Here are 5 tactics that will always work in reducing (human) churn:
- Talk to your customers regularly within set intervals
Remember: schedule interactions with customers on set intervalsThe successful Customer Success Manager or Account Manager will create layered calendars and work with the sales staff to fill in the blanks. Begin with seasons and holidays. Schedule calls, emails, or letters to honor changes in seasons and annual holidays. These are personal contacts with no attempt to sell. Schedule a call or email on set intervals just to touch base. It should ask, “How are things going?” or “Are you happy?” Although two-way communication is always better than a one-sided one, a unilateral interaction is still better than no interaction. For this reason, plan a quarterly newsletter dealing with product news. Make sure it is reader-friendly and not loaded with specs. And, include reports on business success, key initiatives, and big changes. Include customers on list of recipients for company news releases that add dimension and detail to the customer’s perception of the business. And, make at least one personal contact each month. That call might recognize a customer order anniversary, a need to renew or reorder, or the customer’s need-to-know about product and pricing changes. Tip: keep it personal Every contact is the source of additional information that builds and strengthens personal relationships. So, you need to create a list of questions to ask over time.
Remember: As you learn about birthdays, family names, favorite sports teams, and more, you strengthen your customer relationship and retention strategy.
- Listen to your customer
Remember: Listening is an art.
- Stay quiet: Silence is power, so encourage the customer to talk. Ask open questions that provoke responses containing helpful information.
- Keep it simple: Your call must have purpose, so don’t stray too far from it. You are the listener, so take in as much as you can. But, you also don’t need to fill the conversation with product specifications, applications, and components that are not relevant to the occasion and the customer.
- Avoid jargon: You don’t want to assume the customer knows what you know. You should choose words carefully and define product terms to assist the customer’s decision making.
- Exploit imagination: You can help customers appreciate what the product promises and the vision you sell. Your using metaphors asks them to move from the literal to the visual, and this expands the dimension of your relationship.
- Let your voice smile: If you smile genuinely during a phone conversation, it carries through. Sales people and Customer Success professionals should nurture a sense of humor. It’s not a matter of telling jokes but of conveying your contentment and confidence.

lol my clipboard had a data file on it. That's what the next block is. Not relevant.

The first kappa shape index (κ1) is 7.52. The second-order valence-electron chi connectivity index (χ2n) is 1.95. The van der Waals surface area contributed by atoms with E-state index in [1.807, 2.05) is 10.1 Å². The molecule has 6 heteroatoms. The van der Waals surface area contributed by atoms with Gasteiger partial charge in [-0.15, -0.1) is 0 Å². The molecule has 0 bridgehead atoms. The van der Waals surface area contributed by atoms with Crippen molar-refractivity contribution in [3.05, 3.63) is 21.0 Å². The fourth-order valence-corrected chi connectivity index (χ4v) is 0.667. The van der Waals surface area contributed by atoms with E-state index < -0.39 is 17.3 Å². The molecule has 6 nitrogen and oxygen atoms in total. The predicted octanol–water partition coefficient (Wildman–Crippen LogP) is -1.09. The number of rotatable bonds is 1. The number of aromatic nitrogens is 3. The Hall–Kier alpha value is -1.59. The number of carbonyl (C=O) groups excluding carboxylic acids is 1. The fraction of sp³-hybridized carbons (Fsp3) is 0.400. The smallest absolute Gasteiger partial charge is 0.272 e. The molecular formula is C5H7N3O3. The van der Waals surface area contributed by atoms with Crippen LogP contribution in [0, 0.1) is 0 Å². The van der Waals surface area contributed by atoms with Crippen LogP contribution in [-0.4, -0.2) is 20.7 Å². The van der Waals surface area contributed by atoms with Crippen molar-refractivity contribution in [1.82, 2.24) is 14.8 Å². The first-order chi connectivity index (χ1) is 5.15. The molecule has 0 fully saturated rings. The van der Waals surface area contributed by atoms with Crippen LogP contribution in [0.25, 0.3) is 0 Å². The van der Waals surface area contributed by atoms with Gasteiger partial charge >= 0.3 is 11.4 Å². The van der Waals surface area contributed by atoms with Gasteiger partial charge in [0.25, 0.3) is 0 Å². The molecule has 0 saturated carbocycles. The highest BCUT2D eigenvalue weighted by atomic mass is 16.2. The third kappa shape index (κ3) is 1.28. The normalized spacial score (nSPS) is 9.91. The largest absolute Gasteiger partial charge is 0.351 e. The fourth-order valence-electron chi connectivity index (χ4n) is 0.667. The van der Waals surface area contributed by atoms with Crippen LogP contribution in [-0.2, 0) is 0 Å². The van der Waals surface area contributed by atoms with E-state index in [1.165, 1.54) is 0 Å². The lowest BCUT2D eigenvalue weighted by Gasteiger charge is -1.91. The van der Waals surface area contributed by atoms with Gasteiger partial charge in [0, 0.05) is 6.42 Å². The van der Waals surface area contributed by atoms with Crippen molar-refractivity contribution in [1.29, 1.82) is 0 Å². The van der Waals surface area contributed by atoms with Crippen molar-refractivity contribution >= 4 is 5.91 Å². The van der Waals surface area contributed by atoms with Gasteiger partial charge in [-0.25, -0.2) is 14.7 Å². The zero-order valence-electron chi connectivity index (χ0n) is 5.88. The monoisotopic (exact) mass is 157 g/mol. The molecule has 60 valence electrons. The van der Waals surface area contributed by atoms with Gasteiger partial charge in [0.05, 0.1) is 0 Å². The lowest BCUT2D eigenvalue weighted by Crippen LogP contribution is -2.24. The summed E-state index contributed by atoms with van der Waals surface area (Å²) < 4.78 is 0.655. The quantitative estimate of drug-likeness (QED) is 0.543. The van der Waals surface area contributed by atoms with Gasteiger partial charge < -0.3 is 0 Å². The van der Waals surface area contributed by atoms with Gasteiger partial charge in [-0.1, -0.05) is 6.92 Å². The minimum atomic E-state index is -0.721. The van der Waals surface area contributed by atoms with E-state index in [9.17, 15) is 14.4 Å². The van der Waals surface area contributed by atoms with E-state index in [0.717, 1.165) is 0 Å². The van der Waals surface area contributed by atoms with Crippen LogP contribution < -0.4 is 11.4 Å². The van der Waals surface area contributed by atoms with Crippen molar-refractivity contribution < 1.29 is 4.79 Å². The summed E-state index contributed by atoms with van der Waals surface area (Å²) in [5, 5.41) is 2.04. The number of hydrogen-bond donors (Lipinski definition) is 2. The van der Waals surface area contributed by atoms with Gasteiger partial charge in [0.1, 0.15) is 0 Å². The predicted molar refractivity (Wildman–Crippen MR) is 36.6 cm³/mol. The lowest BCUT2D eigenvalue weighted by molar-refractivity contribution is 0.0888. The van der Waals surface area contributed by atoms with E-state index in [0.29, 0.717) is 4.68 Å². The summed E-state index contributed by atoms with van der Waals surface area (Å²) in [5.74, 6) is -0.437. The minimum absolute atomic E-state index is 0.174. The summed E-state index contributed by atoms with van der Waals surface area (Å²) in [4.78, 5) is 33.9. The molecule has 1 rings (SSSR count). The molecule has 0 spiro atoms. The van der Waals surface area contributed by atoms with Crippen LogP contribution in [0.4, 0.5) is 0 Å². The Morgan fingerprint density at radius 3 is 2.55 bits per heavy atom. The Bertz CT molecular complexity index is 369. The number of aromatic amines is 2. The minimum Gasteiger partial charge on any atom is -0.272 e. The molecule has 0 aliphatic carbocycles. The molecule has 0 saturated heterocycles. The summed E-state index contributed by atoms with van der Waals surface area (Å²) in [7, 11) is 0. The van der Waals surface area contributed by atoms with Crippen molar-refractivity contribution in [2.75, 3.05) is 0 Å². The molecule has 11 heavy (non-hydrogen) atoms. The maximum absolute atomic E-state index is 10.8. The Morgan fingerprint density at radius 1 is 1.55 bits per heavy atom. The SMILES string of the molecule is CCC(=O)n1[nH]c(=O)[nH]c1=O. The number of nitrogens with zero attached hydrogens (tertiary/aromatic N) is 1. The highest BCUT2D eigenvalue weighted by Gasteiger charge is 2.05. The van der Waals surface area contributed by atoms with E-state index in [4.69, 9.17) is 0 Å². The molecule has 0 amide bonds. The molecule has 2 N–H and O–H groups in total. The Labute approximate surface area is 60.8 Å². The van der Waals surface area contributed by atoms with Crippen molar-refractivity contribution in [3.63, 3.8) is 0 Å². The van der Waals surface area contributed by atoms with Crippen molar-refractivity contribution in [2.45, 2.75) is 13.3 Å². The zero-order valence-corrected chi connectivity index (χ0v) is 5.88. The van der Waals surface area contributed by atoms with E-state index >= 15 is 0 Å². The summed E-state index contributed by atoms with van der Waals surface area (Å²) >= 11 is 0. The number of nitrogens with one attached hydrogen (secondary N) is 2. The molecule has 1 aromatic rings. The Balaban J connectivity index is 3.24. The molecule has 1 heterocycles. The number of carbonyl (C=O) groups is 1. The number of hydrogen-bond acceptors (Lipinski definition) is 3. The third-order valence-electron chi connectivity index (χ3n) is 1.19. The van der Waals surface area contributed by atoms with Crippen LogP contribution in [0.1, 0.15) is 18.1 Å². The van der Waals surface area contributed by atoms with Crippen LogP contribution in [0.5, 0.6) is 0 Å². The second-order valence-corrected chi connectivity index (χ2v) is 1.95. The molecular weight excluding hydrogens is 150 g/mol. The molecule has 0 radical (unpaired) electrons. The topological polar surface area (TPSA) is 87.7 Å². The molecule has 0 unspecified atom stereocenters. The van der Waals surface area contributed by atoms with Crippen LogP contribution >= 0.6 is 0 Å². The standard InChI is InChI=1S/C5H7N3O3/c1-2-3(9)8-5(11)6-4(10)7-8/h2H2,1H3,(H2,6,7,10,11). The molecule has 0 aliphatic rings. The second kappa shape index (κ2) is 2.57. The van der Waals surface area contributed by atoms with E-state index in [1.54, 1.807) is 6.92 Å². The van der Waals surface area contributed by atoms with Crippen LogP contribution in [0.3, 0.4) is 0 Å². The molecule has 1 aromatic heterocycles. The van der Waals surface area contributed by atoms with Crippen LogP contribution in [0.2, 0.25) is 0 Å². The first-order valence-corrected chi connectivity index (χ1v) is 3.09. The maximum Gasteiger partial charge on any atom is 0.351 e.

- Use active listening techniques: You can use active listening on the phone when you occasionally reiterate what the customer says. Or, you can convey agreement or involvement by saying, “I hear you,” “I agree,” or “Yes, that makes sense.”
Remember: Stories incorporate the customer, gives them a role to play, and makes them part of the future context.
- Follow up on customer requests
Remember: Follow-up on things
- Clarify the problem: Having listened to the customer, you both need to frame the specifics. timeline, and metrics of the remedy. Reiterate what you understand to be the mutual conclusion. Say, “Let me understand this. If we can (solutions) by (date), you’ll be okay with this?”
- Share the feedback: You and the business benefit when you share the feedback in real time with those with needs-to-know. Instead of leaving such info in a Customer Relationship Management (CRM) archive to review later, push shared accountability out to the related company functional unit.
- Know your customer.
Remember: You have the need to know.For example, it’s helpful to know:
- how long your customer has been with the company
- the limits on purchasing authority
- names of the customer’s backup or assistants
- personal details like birthdays, spouse and children names, hobbies, and preferred sports teams, and so on.
- product-related preferences
- Partner with the customer. Forming a “we” relationship, you can ask “If I were you, what else would I be looking at now?” Or, “What do you see is your boss’s real need?”
- Become a customer: CSMs benefit when they know what the business is doing from back to front. You should shadow the company’s employees in key functional units. This immersion helps you appreciate the order taking, manufacture, shipping and handling, and customer service. And, this helps you spot future red flags.
- Bring customers in: People will get better service from people they know. If you invite customers to visit the process and the people who are accountable, you deepen their knowledge and appreciation. You create context and understanding, and you connect the customer with the faces of their solutions.
- Offer solutions.
Remember: Customers are not looking for “yes men.”
- When those virtues are not self-evident to the customers, they will move the business if you don’t offer guidance on staying on the right path, in the right direction, and with the right end in sight.
- Customers are generally reluctant to shake things up. It’s too costly to them in terms of time and energy. They would prefer you coach them on how to color within the lines.
- Create the illusion of negotiation. You can propose a give and take on the level playing field, so the customer feels part of the process, that he or she has a confident and substantive voice in the process.